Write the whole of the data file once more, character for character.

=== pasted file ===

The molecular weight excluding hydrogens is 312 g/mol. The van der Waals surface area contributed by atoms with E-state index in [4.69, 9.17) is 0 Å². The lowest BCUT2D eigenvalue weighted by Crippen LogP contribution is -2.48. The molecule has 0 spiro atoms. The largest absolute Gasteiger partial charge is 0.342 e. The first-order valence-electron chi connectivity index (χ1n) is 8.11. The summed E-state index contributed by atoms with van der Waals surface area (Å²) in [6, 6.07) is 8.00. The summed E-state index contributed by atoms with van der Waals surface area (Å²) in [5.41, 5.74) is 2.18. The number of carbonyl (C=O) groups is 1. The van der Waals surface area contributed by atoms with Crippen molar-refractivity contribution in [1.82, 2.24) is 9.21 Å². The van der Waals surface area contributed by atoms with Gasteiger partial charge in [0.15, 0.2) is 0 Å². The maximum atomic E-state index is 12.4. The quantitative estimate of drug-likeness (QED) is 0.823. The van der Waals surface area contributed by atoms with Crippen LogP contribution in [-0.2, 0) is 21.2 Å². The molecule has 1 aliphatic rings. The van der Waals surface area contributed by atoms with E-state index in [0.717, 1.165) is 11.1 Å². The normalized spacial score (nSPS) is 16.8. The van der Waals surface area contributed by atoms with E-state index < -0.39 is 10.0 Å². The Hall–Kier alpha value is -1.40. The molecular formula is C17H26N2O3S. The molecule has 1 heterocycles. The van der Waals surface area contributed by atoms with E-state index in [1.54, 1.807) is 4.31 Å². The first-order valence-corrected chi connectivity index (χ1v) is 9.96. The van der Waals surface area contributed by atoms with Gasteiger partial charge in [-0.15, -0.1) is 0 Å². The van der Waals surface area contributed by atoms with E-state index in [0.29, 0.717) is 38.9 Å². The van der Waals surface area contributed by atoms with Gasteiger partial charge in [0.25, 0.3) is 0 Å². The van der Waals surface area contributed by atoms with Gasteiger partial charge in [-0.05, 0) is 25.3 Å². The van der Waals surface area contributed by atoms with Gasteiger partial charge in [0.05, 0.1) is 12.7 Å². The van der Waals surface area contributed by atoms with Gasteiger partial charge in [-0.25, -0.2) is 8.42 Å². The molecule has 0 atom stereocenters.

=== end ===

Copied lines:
The molecular weight excluding hydrogens is 312 g/mol. The van der Waals surface area contributed by atoms with E-state index in [4.69, 9.17) is 0 Å². The lowest BCUT2D eigenvalue weighted by Crippen LogP contribution is -2.48. The molecule has 0 spiro atoms. The largest absolute Gasteiger partial charge is 0.342 e. The first-order valence-electron chi connectivity index (χ1n) is 8.11. The summed E-state index contributed by atoms with van der Waals surface area (Å²) in [6, 6.07) is 8.00. The summed E-state index contributed by atoms with van der Waals surface area (Å²) in [5.41, 5.74) is 2.18. The number of carbonyl (C=O) groups is 1. The van der Waals surface area contributed by atoms with Crippen molar-refractivity contribution in [1.82, 2.24) is 9.21 Å². The van der Waals surface area contributed by atoms with Gasteiger partial charge in [0.15, 0.2) is 0 Å². The maximum atomic E-state index is 12.4. The quantitative estimate of drug-likeness (QED) is 0.823. The van der Waals surface area contributed by atoms with Crippen LogP contribution in [-0.2, 0) is 21.2 Å². The molecule has 1 aliphatic rings. The van der Waals surface area contributed by atoms with E-state index in [0.717, 1.165) is 11.1 Å². The normalized spacial score (nSPS) is 16.8. The van der Waals surface area contributed by atoms with E-state index < -0.39 is 10.0 Å². The Hall–Kier alpha value is -1.40. The molecular formula is C17H26N2O3S. The molecule has 1 heterocycles. The van der Waals surface area contributed by atoms with E-state index in [1.54, 1.807) is 4.31 Å². The first-order valence-corrected chi connectivity index (χ1v) is 9.96. The van der Waals surface area contributed by atoms with Gasteiger partial charge in [-0.15, -0.1) is 0 Å². The van der Waals surface area contributed by atoms with E-state index in [0.29, 0.717) is 38.9 Å². The van der Waals surface area contributed by atoms with Gasteiger partial charge in [0.25, 0.3) is 0 Å². The van der Waals surface area contributed by atoms with Gasteiger partial charge in [-0.05, 0) is 25.3 Å². The van der Waals surface area contributed by atoms with Gasteiger partial charge in [0.05, 0.1) is 12.7 Å². The van der Waals surface area contributed by atoms with Gasteiger partial charge in [-0.25, -0.2) is 8.42 Å². The molecule has 0 atom stereocenters.